first grade reader

I make lots of finds on the beach.  This week I’ve been fortunate that low tide (and beautiful, warm weather) has corresponded with the time I have left work, offering me a wonderful opportunity for some beach walks before heading home.  Yesterday I heard this urgent high pitched sound and then found these birds, seemingly engaged in quite a conversation (or perhaps a bird argument)!

bird argument

As I was heading up the stairs toward the parking lot, I found this hat and sunglasses perched on the railing.  It was fun to play with some editing tools to create an interesting effect…and a burst of light where the sun played with the water.

hat and glasses

Over the weekend, as my husband and I walked we engaged in two favorite beach walking activities…searching for beach glass (not easy to find) and being litterati: finding trash, photographing it, and disposing of it (unfortunately, way too easy!).  We did find this beauty of a piece of light green glass…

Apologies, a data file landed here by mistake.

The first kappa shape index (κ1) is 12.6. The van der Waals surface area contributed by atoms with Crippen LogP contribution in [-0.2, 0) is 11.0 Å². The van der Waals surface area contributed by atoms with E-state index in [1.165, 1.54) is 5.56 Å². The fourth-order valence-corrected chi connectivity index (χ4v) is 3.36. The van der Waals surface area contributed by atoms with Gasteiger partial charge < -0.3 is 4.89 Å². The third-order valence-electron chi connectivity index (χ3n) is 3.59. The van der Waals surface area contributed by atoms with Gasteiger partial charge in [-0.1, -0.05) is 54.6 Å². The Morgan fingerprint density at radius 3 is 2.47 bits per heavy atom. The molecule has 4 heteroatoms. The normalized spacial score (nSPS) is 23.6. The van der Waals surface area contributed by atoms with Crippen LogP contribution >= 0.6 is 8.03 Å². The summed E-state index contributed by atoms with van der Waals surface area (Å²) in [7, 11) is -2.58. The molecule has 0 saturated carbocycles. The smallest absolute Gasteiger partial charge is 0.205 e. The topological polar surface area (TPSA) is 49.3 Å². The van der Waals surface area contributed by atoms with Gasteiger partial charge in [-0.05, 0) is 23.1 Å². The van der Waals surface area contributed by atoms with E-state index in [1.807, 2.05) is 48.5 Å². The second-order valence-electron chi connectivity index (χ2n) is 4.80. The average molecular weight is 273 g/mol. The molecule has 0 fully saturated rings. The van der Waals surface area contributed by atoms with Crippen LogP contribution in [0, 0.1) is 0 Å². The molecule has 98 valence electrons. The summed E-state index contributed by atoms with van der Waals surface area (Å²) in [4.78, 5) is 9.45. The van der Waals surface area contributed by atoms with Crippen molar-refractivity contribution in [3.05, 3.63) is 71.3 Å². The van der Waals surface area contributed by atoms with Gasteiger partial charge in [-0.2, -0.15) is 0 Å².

beach glass

and this mylar balloon bouncing along the shore.  We collected the glass and disposed of the balloon, both making the beach a little bit cleaner and the sea animals a little bit safer.


And sometimes my best photos come from things I find around the house.  One of my student’s parents brought these pomegranates for us from their tree.  I had tucked them into my refrigerator for my hubby to use in one of his recipes…until I was thinking about fall and realized they would make a great still life photo.  I love the way the light comes into my dining room in the afternoon, washing the table in warm light.  Here’s my little bit of fall find.